132 Annual Meeting Logo - Go to APHA Meeting Page  
APHA Logo - Go to APHA Home Page

[ Recorded presentation ] Recorded presentation

Impact of Breastfeeding on Child Food Security and Health Outcomes among an Immigrant Population

Nicole B Neault, BA1, Deborah A Frank, MD1, Barbara L. Philipp, MD, IBCLC2, Anne Merewood, MA, IBCLC2, Suzette Levenson, MPH, MEd3, Timothy Heeren, PhD4, John T. Cook, PhD2, Alan Meyers, MD, MPH5, Patrick Casey, MD6, Diana B Cutts, MD7, Maureen Black, PhD8, Nieves Zaldivar, MD9, and Carol Berkowitz, MD10. (1) Department of Pediatrics, Boston Medical Center, 820 Harrison Avenue, FGH-3, Boston, MA 02118, 617-638-5850, nneault@bu.edu, (2) Division of General Pediatrics, Boston University School of Medicine, Maternity Building, 4th Floor, 91 East Concord Street, Boston, MA 02118, (3) Data Coordinating Cener, Boston University School of Public Health, 715 Albany Street, 580 Building, Boston, MA 02118, (4) Department of Epidemiology and Biostatistics, Boston University School of Public Health, 715 Albany Street, TE330, Boston, MA 02118, (5) Division of General Pediatrics, Boston Medical Center, 91 East Concord Street, Mat.Bldg., Rm 411, Boston, MA 02118, (6) Department of Pediatrics, University of Arkansas for Medical Sciences, 800 Marshall Street, Little Rock, AR 72202, (7) Department of Pediatrics, Hennepin County Medical Center, 701 Park Ave, Minneapolis, MN 55415, (8) Department of Pediatrics, University of Maryland School of Medicine, 655 W. Lombard Street, Suite 311, Baltimore, MD 21201, (9) Mary's Center for Maternal and Child Care, 2333 Ontario Road, NW, Washington, DC 20009, (10) Harbor-UCLA Medical Center, 1000 W. Carson Street, Bin 437, Torrance, CA 90509

Background: Immigrants are disproportionately affected by food insecurity (FI), putting their children at risk for the health consequences of not having access to nutritionally adequate and safe foods. Objective: To evaluate the impact of breastfeeding on child FI and health outcomes among an immigrant population. Design/Methods: From 9/98-6/03, as part of the Children’s Sentinel Nutritional Assessment Program (C-SNAP), a convenience sample of 2,847 immigrant caregivers and 4,280 US born caregivers with children 0-1 year of age were interviewed in emergency departments/pediatric clinics in 6 sites (AR, CA, DC, MA, MD, MN). Caregivers indicated whether the child was ever or currently breastfed, breastfeeding duration, child health history, household demographics, and FI (measured by the USDA Food Security Scale). Bivariate analyses identified confounders associated with breastfeeding and outcomes, which were controlled in logistic regression. Results: 79% of infants of immigrants (compared to 38% of infants of US born caregivers) were reported to be breastfed for at least two weeks. The immigrant sample characteristics included: 67% Hispanic; 28% Black, not Hispanic; 35% household FI; and 22% child FI. After controlling for study site, race/ethnicity, and child low birthweight, breastfed infants of immigrants were more likely to be in households with perceived child FI (AOR: 1.31, CI: 1.02,1.68, p=.03). However, these infants were less likely to be reported in fair/poor health (AOR: 0.67, CI: 0.52,0.87, p=.002), less likely to have a chronic health problem (AOR: 0.65, CI: 0.42,0.98, p=.04), and less likely to have previous hospitalizations (AOR: 0.71, CI: 0.56,0.91, p=.006). In the sample of US born caregivers, no significant relationships were found between breastfeeding and child FI or health outcomes. Conclusions: Breastfeeding is associated with improved health outcomes in this immigrant population, despite breastfed infants being in households with more child food insecurity. Breastfeeding is an adaptive strategy in the first year of life to improve all infants’ health, especially for children of immigrants who are more likely to experience food insecurity.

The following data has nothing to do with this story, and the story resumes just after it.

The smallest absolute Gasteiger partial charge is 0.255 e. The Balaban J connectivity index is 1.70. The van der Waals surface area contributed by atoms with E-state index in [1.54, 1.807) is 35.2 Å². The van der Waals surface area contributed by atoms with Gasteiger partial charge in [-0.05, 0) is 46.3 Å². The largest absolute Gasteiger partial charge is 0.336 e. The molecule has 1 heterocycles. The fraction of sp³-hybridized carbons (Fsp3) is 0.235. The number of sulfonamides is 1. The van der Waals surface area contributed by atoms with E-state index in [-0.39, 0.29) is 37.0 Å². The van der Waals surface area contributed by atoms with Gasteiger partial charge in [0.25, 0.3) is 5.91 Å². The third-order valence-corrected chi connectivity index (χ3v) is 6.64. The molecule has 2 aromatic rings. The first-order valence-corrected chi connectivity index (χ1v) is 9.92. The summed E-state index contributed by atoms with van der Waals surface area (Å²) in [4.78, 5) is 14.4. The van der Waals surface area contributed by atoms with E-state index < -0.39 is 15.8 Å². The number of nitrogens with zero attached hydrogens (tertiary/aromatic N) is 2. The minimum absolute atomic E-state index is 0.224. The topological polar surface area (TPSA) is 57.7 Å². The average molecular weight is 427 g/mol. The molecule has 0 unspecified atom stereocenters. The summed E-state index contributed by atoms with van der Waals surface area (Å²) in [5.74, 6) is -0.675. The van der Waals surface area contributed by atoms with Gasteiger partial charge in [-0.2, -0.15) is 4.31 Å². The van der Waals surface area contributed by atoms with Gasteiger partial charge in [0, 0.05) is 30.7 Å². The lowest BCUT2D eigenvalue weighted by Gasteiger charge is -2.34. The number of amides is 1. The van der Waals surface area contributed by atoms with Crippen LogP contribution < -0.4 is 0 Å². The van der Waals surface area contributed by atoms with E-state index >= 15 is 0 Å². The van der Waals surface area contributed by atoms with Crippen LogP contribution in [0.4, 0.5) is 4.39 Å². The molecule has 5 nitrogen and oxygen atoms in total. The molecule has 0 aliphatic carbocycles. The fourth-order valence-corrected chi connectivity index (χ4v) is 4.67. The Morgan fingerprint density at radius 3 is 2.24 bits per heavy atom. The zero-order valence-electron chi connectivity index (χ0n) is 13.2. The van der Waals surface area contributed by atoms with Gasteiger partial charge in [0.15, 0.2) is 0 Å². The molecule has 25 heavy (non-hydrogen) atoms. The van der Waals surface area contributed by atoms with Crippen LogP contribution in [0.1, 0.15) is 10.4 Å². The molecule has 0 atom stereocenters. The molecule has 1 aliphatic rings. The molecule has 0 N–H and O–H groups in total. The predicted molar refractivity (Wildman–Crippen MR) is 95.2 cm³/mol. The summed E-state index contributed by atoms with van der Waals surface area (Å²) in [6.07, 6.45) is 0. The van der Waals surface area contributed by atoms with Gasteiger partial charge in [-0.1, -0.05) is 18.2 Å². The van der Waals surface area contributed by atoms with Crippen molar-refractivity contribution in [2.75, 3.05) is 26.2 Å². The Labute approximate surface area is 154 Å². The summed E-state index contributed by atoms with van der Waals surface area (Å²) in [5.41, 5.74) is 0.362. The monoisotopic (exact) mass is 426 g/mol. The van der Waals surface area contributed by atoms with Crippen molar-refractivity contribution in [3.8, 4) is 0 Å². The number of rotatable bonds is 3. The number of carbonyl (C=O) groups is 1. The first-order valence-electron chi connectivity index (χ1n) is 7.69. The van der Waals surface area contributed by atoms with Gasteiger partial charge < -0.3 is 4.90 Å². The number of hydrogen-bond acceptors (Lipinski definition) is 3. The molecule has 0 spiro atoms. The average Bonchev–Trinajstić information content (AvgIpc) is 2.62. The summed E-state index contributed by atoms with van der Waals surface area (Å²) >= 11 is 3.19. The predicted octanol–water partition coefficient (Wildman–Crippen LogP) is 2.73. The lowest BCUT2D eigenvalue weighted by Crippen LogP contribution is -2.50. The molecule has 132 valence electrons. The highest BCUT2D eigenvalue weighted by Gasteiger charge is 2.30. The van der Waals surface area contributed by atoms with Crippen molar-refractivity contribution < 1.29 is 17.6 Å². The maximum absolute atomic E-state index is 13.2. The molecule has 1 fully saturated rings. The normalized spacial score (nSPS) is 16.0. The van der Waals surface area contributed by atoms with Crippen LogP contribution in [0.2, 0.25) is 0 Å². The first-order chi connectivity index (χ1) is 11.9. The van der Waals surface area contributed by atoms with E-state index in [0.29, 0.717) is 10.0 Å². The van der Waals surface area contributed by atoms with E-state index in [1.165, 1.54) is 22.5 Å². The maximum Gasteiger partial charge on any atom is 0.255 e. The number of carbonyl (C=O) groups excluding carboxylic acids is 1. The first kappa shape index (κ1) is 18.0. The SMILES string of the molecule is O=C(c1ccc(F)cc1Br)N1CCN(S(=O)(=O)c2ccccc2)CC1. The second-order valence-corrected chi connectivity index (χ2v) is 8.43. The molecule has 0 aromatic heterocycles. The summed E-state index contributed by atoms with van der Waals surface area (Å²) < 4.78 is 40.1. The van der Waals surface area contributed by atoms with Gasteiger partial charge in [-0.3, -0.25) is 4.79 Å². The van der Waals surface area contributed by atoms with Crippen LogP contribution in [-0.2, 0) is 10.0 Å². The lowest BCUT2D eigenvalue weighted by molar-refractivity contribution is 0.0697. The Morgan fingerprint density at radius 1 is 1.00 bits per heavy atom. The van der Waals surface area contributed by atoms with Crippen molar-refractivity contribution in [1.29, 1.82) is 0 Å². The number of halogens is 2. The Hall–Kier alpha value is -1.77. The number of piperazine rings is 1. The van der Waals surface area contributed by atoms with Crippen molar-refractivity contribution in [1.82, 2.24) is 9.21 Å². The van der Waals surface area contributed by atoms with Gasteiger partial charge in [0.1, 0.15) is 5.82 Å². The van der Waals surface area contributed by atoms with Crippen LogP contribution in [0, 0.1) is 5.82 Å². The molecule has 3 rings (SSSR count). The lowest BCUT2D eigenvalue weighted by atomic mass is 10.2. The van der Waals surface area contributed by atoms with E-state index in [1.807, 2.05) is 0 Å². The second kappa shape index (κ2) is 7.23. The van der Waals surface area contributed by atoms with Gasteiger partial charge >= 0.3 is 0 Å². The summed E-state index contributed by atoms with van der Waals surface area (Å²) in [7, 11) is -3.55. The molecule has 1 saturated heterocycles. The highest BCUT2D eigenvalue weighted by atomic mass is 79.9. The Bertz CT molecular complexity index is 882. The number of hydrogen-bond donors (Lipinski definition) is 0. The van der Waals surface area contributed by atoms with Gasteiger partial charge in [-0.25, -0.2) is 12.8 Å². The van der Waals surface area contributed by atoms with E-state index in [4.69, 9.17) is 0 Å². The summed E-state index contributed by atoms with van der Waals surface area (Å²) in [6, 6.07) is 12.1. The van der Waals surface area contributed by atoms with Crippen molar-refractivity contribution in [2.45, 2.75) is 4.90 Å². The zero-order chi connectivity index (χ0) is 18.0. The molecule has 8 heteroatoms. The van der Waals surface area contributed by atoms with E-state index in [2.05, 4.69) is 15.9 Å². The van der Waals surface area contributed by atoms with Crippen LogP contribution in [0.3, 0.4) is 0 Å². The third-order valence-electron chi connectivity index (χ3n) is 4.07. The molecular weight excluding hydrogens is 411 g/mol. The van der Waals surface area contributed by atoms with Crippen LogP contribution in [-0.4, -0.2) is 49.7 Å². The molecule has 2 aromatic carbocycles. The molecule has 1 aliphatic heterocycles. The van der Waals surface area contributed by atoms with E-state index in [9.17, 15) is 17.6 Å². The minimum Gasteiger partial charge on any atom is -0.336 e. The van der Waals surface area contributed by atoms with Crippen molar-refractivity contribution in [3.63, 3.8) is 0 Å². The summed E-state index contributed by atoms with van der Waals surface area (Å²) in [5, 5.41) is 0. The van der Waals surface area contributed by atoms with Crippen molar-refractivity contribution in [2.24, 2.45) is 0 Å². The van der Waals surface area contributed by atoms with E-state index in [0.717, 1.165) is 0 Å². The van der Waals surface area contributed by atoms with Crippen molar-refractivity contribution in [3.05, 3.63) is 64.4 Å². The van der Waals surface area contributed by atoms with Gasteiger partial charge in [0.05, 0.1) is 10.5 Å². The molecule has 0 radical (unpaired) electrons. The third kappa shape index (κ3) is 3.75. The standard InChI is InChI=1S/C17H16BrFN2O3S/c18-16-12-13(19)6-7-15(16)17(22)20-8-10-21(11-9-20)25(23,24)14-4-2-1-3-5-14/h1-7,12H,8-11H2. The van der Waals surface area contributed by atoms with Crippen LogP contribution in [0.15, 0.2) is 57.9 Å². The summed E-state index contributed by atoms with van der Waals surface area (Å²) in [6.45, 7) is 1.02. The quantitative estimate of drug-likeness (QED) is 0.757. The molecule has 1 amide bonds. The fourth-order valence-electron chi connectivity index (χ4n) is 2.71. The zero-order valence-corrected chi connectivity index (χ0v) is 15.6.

Learning Objectives:

Keywords: Breast Feeding, Immigrants

Related Web page: dcc2.bumc.bu.edu/csnappublic/home.html

Presenting author's disclosure statement:
I do not have any significant financial interest/arrangement or affiliation with any organization/institution whose products or services are being discussed in this session.

[ Recorded presentation ] Recorded presentation

Food Insecurity: Access, Federal Food Program Participation and Health

The 132nd Annual Meeting (November 6-10, 2004) of APHA